You’ve seen a bunch of posts about Share What We Do Well Month that took place throughout the month of October at WhiteWave. We’ve had this huge poster hanging in our lobby where employees have shared and written about their various volunteer experiences.
We wanted to share some additional photos of our employee volunteer groups spending their days at Growing Gardens, an urban farm near Boulder and helping with Boulder flood relief efforts.
Throughout October, nearly 1,800 WhiteWave Foods employees rolled up their sleeves and participated in the company’s Share What We Do Well Month, a month-long volunteer initiative created to give employees at all WhiteWave locations the opportunity to make a difference at organizations in their local communities. Many of the organizations chosen align with WhiteWave’s commitment to environmental responsibility and the promotion of food security – concepts inherent in the company’s goal to “change the way the world eats for the better.”
Many WhiteWave employees volunteered at their local food banks including: Community Food Share and Food Bank of the Rockies in Colorado, Free Store Food Bank in Cincinnati, Northwest Arkansas Food Bank, Maryland Food Bank, North Texas Food Bank and Second Harvest Food Banks in California and Florida. Volunteers helped sort, organize, pack and weigh more than 70,000 pounds of donated food.
Last week, a group of WhiteWave employees volunteered at SAME Café as part of the company’s Share What We Do Well Month. SAME Café serves an amazing cause and we were grateful to spend part of our day there.
SAME is an acronym for “So All May Eat,” and the café’s mission is to serve good food for the greater good and build a healthy community. The restaurant’s philosophy is that everyone, regardless of economic status, deserves the chance to eat healthy food while being treated with dignity. Last year, SAME served warm, delicious meals to nearly 20,000 people.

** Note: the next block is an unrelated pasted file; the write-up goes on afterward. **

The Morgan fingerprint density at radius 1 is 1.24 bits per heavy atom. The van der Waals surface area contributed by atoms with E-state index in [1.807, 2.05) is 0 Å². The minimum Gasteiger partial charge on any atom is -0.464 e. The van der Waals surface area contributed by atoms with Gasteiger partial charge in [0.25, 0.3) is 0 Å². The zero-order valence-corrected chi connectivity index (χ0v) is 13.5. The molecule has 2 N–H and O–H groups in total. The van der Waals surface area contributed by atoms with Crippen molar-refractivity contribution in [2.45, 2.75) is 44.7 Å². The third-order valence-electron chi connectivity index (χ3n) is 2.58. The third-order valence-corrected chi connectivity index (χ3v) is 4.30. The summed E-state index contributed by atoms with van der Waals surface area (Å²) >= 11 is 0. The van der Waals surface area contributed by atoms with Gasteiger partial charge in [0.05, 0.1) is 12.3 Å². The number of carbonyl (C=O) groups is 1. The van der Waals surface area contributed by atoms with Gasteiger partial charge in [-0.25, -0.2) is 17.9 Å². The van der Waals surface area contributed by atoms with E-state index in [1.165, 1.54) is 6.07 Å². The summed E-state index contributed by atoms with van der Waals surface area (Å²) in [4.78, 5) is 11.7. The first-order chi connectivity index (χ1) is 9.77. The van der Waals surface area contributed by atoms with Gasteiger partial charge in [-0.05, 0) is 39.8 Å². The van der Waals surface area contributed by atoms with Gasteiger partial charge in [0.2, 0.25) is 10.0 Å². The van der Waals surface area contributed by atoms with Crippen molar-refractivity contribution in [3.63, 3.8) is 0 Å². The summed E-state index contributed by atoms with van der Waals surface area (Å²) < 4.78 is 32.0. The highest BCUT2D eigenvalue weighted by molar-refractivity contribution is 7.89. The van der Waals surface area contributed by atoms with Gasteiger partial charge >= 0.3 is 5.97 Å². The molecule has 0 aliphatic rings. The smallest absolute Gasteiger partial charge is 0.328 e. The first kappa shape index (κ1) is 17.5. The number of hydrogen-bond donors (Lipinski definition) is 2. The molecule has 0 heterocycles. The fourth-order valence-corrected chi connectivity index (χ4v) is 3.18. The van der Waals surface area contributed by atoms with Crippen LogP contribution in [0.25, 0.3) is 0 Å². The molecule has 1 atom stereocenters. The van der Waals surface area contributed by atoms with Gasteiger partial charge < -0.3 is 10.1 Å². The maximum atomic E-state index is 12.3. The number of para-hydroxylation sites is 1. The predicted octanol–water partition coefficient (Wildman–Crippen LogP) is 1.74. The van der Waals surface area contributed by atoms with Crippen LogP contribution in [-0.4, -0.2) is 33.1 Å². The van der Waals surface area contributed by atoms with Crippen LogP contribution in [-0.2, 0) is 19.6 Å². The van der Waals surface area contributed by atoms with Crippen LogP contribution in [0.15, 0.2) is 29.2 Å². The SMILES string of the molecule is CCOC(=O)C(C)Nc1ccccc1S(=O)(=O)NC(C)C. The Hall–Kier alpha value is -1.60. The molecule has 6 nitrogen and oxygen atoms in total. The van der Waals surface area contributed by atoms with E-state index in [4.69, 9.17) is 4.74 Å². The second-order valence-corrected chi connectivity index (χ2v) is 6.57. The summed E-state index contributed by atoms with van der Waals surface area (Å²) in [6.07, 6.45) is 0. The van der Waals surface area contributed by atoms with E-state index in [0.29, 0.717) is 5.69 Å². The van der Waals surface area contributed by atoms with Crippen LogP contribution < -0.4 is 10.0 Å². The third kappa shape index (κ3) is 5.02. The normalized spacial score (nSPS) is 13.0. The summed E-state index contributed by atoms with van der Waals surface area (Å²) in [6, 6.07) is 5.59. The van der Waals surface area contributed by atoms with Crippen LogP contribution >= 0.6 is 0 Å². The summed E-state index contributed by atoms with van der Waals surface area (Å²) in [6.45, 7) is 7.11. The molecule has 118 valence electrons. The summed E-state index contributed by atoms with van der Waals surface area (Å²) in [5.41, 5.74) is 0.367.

SAME opened in 2006 as the first nonprofit restaurant in Denver and is run by an incredible husband and wife team, Brad and Libby Birky. This restaurant is more than unique as it is all about food and community, and not price. Instead of a cash register, a donation box is available for people to pay what they feel their meal is worth. If patrons can’t give cash, they exchange an hour of volunteer work at SAME for one of the café’s meals which are made-from-scratch with mostly local and organic foods. We saw a number of folks sit down for a warm lunch and then ask for a mop to clean the café’s floors or supplies to wash the windows.
The WhiteWave volunteer team scrubbed dishes, made pizza dough, chopped organic veggies, peeled roasted red peppers and served plates of delicious lunches. We had a great time helping.
For those in the Denver area, SAME is open most days from 11a.m. to 2:00 p.m. and is located at 2023 E. Colfax Ave.
Last Friday, members of WhiteWave’s Legal, Communications and Corporate Services team volunteered at Food Bank of the Rockies for WhiteWave’s Share What We Do Well Month. Food Bank of the Rockies, located in Denver, provides food to more than 350,000 people annually by distributing 88,000 meals each day through over 1,000 hunger relief partner agencies and its own direct service programs.
We volunteered in the distribution area of the warehouse where we filled orders for member agencies by pulling food from the shelves and packing it on pallets to be picked up by the agencies. At times, it felt like playing a giant game of Tetris to get all of the food to fit on the pallets! We had a great time working together to help further a cause that’s so meaningful.
More than 100 people gathered last weekend to raise money and awareness for the homeless and impoverished in Denver by sleeping in cardboard boxes in a parking lot in Northeast Denver. As part of the event, we also walked around the neighborhood in small groups after dark to engage with people who frequent the streets at night, including people in Triangle Park (a known gathering spot for the homeless).
The event was a success in several ways – we learned valuable lessons and raised almost $23,000 for Encompass, an organization founded to uplift orphans, single moms, and widows in downtown Denver who are in need, and A Strong Tower Ministry, a Christian organization that helps men and women reenter society after prison. Here are some of my takeaways from the night: